and supporting wiring will be complete… And they’ll be able to run trains
    through the entire two level layout… Even though it’ll be years
    before all the scenery will be completed. On the day I visited,
    only the lower level of the layout was operational.
    But it was still pretty incredible! These are HO scale trains, and very realistic. They’ve got trains that represent several different eras
    of railroad operation on the Central Coast. My favorite part of the display
    is a scene modeled after the Pacific Coast Railway… A 3-foot narrow gauge railway
    that began operation in the 1870s… And was used to move people and freight
    off steam ships arriving at Port Harford…
    now known as Port San Luis. Trains reached San Luis Obispo in 1876
    with later extensions to Santa Maria
    and ultimately Los Olivos. Avila Beach of the 19th century
    is recreated in incredible detail… Including the pier, the yacht club,
    the old custom house,
    and even the old railroad bridge… That crossed San Luis Obispo Creek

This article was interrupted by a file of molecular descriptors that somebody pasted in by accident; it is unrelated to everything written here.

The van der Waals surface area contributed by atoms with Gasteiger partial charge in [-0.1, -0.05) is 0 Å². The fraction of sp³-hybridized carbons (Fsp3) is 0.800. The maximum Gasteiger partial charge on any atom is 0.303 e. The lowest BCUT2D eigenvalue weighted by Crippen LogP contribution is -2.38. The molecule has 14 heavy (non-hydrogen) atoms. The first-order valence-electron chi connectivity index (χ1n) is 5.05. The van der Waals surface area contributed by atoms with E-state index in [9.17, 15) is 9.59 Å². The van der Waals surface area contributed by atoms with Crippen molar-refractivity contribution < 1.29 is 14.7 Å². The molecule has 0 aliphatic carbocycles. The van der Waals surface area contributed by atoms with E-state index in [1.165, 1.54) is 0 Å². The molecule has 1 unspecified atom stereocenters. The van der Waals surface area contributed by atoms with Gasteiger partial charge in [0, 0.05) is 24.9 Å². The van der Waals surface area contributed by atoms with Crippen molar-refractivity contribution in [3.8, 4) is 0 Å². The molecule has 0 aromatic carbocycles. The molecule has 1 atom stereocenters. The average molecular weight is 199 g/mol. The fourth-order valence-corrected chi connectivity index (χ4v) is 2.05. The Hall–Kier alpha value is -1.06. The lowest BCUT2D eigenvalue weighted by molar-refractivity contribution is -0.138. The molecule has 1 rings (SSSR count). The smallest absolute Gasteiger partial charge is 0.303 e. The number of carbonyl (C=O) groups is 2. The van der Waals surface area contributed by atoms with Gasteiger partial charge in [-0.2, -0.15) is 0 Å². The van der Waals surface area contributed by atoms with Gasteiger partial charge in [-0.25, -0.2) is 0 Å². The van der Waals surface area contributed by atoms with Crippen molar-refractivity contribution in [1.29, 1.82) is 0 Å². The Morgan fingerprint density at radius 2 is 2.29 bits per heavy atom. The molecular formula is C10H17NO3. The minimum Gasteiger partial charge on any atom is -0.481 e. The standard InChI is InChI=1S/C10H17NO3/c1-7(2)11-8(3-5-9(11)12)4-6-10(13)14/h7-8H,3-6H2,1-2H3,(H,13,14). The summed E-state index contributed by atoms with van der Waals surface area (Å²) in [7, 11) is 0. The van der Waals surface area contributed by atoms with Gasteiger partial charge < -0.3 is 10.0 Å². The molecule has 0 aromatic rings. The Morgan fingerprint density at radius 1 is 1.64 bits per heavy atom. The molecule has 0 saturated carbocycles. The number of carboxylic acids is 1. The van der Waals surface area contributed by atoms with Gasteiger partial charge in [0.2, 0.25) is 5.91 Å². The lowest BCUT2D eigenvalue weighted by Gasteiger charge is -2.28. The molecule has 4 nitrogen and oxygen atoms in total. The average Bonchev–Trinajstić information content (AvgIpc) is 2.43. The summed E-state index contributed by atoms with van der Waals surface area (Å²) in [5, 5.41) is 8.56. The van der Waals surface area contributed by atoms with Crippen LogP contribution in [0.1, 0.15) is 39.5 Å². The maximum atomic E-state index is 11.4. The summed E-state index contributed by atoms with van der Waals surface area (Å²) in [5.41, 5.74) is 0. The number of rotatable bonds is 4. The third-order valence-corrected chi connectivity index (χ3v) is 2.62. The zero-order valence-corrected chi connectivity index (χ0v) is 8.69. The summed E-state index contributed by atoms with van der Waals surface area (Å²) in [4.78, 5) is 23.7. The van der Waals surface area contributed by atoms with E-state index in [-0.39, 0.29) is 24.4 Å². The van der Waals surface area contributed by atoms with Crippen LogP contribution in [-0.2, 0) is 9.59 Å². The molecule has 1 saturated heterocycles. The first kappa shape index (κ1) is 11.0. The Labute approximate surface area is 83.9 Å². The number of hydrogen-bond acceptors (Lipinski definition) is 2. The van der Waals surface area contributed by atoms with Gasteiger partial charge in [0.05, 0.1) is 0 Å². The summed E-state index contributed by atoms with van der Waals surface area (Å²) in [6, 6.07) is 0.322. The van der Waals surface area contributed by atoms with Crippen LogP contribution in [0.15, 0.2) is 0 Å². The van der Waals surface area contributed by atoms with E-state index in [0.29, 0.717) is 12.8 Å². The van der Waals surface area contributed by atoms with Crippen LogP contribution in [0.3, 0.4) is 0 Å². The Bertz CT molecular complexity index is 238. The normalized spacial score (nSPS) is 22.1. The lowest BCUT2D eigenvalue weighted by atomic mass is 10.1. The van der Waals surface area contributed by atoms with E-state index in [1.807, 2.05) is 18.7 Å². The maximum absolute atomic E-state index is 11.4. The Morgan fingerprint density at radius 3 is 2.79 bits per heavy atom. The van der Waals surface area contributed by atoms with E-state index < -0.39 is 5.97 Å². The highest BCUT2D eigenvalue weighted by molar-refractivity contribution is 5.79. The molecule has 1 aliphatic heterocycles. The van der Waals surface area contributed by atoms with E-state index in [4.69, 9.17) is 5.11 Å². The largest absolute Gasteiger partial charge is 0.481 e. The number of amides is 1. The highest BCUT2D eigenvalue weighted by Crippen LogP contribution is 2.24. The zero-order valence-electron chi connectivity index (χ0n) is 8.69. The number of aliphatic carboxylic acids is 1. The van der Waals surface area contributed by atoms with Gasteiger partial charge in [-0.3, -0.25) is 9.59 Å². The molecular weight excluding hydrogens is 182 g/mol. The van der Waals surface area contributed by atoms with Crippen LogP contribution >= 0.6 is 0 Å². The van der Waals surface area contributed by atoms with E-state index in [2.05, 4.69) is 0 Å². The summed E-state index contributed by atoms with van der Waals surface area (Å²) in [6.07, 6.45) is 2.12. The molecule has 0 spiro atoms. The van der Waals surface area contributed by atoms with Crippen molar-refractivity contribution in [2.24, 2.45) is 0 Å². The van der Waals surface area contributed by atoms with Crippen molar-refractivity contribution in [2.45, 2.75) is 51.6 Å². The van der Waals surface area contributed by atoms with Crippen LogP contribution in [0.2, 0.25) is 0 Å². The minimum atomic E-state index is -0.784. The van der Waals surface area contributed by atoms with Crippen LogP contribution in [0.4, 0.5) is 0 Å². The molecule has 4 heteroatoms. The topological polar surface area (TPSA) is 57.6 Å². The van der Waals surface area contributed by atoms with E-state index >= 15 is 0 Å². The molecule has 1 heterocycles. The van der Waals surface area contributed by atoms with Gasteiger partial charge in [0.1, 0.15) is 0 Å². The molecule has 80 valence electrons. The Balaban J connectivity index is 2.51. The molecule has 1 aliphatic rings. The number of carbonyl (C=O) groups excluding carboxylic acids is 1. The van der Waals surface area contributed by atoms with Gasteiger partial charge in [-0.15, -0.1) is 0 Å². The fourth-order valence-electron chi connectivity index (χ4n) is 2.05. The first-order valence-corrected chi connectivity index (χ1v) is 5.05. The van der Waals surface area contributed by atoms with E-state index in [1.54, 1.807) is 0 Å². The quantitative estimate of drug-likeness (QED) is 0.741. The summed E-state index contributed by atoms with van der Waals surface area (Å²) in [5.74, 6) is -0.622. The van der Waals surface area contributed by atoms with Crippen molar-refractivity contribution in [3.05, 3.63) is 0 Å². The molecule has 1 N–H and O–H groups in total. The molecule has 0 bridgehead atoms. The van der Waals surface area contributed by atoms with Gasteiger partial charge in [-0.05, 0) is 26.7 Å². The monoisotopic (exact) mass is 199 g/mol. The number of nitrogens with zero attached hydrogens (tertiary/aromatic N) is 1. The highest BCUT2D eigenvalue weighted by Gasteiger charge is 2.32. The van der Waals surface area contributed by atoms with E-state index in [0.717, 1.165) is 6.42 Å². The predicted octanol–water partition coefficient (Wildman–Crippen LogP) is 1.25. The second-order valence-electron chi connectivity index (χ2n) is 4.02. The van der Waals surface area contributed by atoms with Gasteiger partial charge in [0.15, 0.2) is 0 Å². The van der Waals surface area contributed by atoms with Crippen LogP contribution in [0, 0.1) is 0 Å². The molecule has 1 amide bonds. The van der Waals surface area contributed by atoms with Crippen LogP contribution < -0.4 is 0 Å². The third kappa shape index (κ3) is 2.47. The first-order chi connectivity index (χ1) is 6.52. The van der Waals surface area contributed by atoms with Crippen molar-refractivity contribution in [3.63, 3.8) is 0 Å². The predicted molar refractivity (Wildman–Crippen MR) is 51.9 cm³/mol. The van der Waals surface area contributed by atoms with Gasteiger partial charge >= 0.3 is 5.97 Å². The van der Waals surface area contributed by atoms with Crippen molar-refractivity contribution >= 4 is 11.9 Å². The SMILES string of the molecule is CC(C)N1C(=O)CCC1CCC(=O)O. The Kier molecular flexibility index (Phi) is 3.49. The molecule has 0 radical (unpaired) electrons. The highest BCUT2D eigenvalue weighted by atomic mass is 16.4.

and which remained there
    all the way until the 1980s. And Harford pier,
    which you can still visit today in Port San Luis,
    is recreated with amazing detail! Including the hotel Marre
    which used to sit not far from where
    Fat Cats restaurant is today. But that’s just one small part
    of the Central Coast Model Railroad.
    It’s a big layout… And with so many amazing little details,
    you can see why it’s taken them
    five years just to get to this point. They’ve got some really cool
    model trains running on the layout, too… Representing many different kinds of trains
    that ran through San Luis Obispo County over the years. This cab-forward steam engine represents
    what it was like during the steam era
    from the late 1800s until the 1950s
    when diesel locomotives started to take over. The Southern Pacific liked to
    use this type of steam locomotive
    with the smokestack in the rear
    and the crew at the front… Because of the large number of tunnels around here
    especially on the Cuesta climb
    towards Santa Margarita. If the smokestack had been at the front,
    like it is on a conventional steam train,
    the crew would have had trouble breathing
    in those tunnels. This Southern Pacific diesel locomotive
    in the famous daylight paint scheme
    is an E7 from General Electric’s
    Electro-Motive Division, EMD. These were a common sight on the Central Coast
    starting after World War II. And this beautiful model
    of an Amtrak Superliner
    is a very realistic representation of the